There’s only one way to fully explore these dishes—order a Meza Platter for the table. Perhaps one of the most classic components of Lebanese cuisine, Meza is a collection of sauces, spreads, and small dishes meant to be shared. It can be eaten as part of a meal or constitute a meal in itself. The Aladdin Meza Platter arrives on the table as an array of small bowls, each its own delight—hommos, tabouleh, baba ganouj, chicken shawerma, lamb shawerma, dolmas, falafels, tahini sauce, garlic sauce, and pickled turnips. Ten in all, the small bowls take over the table. It is a feast for the eyes before even picking up a fork.
If you don't know where to start, turn to the accompanying pita bread. Fresh from the oven, the bread is inflated like a balloon, its thin sides filled with hot air. To call the bread fresh would be an understatement: it is cooked to order. Thin rounds of dough sit ready to be flattened and baked in a 650 degree oven just moments before they are brought to the table. It takes just 40 seconds for the bread to bake, ballooning up as the hot air creates a pocket in the pita. Pulling the bread apart, it is warm, fresh, and elemental; perfect for accompanying the meza. We sample haphazardly, each dish vying for our attention before the last is fully swallowed.
Baba Ganouj, an eggplant puree, originated in Lebanon, and Aladdin's dish is a refreshing and authentic rendition. The texture and flavors are ethereal, the dip a velvety emulsion. The flavors of eggplant, lemon, and sesame tahini blend into one, along with a tinge of garlic and a hint of peppery spice. No imitation comes close to being as sublime as this.
Kebah is another authentic Lebanese dish, and a delight for meat-lovers. Lean ground beef is blended with the wheat to achieve a dough-like consistency, then formed into a shell, which is stuffed with more meat—a mixture of ground beef, pine nuts, onions, and a seven-spice blend. The entire stuffed shell is then deep fried and served warm. It is classic comfort food, the shell similar to meatloaf and the filling both savory and moist.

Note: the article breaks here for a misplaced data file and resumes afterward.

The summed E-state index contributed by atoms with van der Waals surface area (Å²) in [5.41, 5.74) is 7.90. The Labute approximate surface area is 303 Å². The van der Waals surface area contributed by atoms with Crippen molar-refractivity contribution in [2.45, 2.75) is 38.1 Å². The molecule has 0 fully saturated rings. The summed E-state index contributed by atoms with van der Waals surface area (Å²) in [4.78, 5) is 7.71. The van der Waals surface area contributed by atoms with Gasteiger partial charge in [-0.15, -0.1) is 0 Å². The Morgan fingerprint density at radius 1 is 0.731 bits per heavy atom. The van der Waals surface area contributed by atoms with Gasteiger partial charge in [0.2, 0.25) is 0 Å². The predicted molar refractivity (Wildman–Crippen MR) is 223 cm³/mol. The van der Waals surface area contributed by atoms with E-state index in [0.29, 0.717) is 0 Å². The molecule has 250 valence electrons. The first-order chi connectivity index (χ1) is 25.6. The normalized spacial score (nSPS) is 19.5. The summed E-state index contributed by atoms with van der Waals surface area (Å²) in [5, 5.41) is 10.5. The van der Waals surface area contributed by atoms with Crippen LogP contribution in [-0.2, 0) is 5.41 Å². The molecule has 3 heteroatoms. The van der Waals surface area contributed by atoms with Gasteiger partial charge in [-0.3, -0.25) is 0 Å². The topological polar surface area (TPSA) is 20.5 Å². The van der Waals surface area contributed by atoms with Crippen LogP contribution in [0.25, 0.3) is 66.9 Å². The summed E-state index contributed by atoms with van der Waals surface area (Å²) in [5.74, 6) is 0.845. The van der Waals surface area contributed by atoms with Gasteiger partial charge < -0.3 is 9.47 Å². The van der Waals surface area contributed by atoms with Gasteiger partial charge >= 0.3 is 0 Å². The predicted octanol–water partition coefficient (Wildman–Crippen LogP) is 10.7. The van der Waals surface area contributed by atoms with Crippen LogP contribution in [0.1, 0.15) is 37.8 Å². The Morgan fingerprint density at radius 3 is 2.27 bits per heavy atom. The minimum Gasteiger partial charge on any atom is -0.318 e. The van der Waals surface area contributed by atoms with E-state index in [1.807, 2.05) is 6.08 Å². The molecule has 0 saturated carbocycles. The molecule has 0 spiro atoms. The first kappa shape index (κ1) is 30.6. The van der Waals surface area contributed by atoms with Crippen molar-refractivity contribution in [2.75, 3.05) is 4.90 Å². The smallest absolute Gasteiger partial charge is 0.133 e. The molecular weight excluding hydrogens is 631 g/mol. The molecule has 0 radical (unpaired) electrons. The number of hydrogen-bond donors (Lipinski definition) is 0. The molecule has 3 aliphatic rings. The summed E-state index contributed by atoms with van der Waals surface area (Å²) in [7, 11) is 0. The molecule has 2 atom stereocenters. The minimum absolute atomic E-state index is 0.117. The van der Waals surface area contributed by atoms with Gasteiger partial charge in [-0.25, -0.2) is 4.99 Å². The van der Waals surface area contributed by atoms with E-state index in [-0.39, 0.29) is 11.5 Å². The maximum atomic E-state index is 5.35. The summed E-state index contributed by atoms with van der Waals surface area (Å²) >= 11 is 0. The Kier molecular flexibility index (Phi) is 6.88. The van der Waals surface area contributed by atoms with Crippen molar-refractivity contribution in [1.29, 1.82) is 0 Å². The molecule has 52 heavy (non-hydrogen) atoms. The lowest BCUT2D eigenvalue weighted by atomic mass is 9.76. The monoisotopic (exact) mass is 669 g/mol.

Our bites quicken, wanting to sample everything. The shawermas, having been marinated for 24-hours in a creamy spice blend, are tender and bursting with flavor—the chicken is spicy while the lamb is almost floral and sweet. The falafel’s crisp shell breaks to reveal a hearty mixture of chick peas and herbs. House-made dolmas are vinegary and sweet, one of many dishes we quickly finish, wishing for more.
In between substantial bites we turn to their accompaniments. The hommos is light and airy, vibrant with lemon and garlic. The tahini sauce begs to be drizzled atop every bite. The tabouleh—a salad of parsley, tomato, and lemon juice—is a refreshing palate cleanser, as are the piquant pickled turnips, which are stained a bright fuchsia color. Perhaps the most unique condiment is the garlic sauce, an emulsion of garlic, lemon, and oil that results in an amazing flavor explosion—somehow lending the taste of garlic without the lingering heaviness. It makes everything—the shwerma, the falafel, the kebah—taste vibrant and fresh.